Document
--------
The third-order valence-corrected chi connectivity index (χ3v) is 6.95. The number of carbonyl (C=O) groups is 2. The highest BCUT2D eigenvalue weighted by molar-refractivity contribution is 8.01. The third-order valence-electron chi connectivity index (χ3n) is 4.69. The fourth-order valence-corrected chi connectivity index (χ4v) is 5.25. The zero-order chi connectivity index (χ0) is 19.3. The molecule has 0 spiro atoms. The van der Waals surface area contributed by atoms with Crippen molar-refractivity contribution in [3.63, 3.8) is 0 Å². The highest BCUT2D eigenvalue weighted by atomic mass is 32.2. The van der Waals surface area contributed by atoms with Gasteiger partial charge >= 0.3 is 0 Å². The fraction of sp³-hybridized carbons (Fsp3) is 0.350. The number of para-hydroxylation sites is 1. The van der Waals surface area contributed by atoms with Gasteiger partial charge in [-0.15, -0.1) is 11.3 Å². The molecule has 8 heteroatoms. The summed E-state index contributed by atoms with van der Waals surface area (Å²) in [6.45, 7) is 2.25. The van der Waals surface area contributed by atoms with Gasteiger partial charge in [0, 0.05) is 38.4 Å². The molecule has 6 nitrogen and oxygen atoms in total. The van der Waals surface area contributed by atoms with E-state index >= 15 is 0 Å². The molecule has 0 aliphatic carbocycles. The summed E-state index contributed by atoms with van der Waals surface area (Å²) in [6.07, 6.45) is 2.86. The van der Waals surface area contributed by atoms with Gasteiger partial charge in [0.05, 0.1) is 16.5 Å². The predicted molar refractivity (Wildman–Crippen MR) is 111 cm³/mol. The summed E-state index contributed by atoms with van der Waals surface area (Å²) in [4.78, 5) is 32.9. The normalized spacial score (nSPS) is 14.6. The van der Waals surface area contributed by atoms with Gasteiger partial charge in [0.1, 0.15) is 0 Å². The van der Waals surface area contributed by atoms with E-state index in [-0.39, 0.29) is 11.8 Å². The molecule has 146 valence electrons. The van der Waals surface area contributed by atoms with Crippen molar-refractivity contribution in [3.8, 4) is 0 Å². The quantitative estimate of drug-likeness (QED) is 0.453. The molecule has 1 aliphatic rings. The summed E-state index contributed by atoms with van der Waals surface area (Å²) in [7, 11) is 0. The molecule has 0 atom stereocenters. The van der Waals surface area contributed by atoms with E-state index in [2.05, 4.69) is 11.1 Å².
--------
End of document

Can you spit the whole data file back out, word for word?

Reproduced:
The third-order valence-corrected chi connectivity index (χ3v) is 6.95. The number of carbonyl (C=O) groups is 2. The highest BCUT2D eigenvalue weighted by molar-refractivity contribution is 8.01. The third-order valence-electron chi connectivity index (χ3n) is 4.69. The fourth-order valence-corrected chi connectivity index (χ4v) is 5.25. The zero-order chi connectivity index (χ0) is 19.3. The molecule has 0 spiro atoms. The van der Waals surface area contributed by atoms with Crippen molar-refractivity contribution in [3.63, 3.8) is 0 Å². The highest BCUT2D eigenvalue weighted by atomic mass is 32.2. The van der Waals surface area contributed by atoms with Gasteiger partial charge >= 0.3 is 0 Å². The fraction of sp³-hybridized carbons (Fsp3) is 0.350. The number of para-hydroxylation sites is 1. The van der Waals surface area contributed by atoms with Gasteiger partial charge in [-0.15, -0.1) is 11.3 Å². The molecule has 8 heteroatoms. The summed E-state index contributed by atoms with van der Waals surface area (Å²) in [6.45, 7) is 2.25. The van der Waals surface area contributed by atoms with Gasteiger partial charge in [0, 0.05) is 38.4 Å². The molecule has 6 nitrogen and oxygen atoms in total. The van der Waals surface area contributed by atoms with E-state index >= 15 is 0 Å². The molecule has 0 aliphatic carbocycles. The summed E-state index contributed by atoms with van der Waals surface area (Å²) in [6.07, 6.45) is 2.86. The van der Waals surface area contributed by atoms with Gasteiger partial charge in [0.05, 0.1) is 16.5 Å². The predicted molar refractivity (Wildman–Crippen MR) is 111 cm³/mol. The summed E-state index contributed by atoms with van der Waals surface area (Å²) in [4.78, 5) is 32.9. The normalized spacial score (nSPS) is 14.6. The van der Waals surface area contributed by atoms with Gasteiger partial charge in [0.1, 0.15) is 0 Å². The van der Waals surface area contributed by atoms with E-state index in [-0.39, 0.29) is 11.8 Å². The molecule has 146 valence electrons. The van der Waals surface area contributed by atoms with Crippen molar-refractivity contribution in [3.8, 4) is 0 Å². The quantitative estimate of drug-likeness (QED) is 0.453. The molecule has 1 aliphatic rings. The summed E-state index contributed by atoms with van der Waals surface area (Å²) in [7, 11) is 0. The molecule has 0 atom stereocenters. The van der Waals surface area contributed by atoms with E-state index in [2.05, 4.69) is 11.1 Å².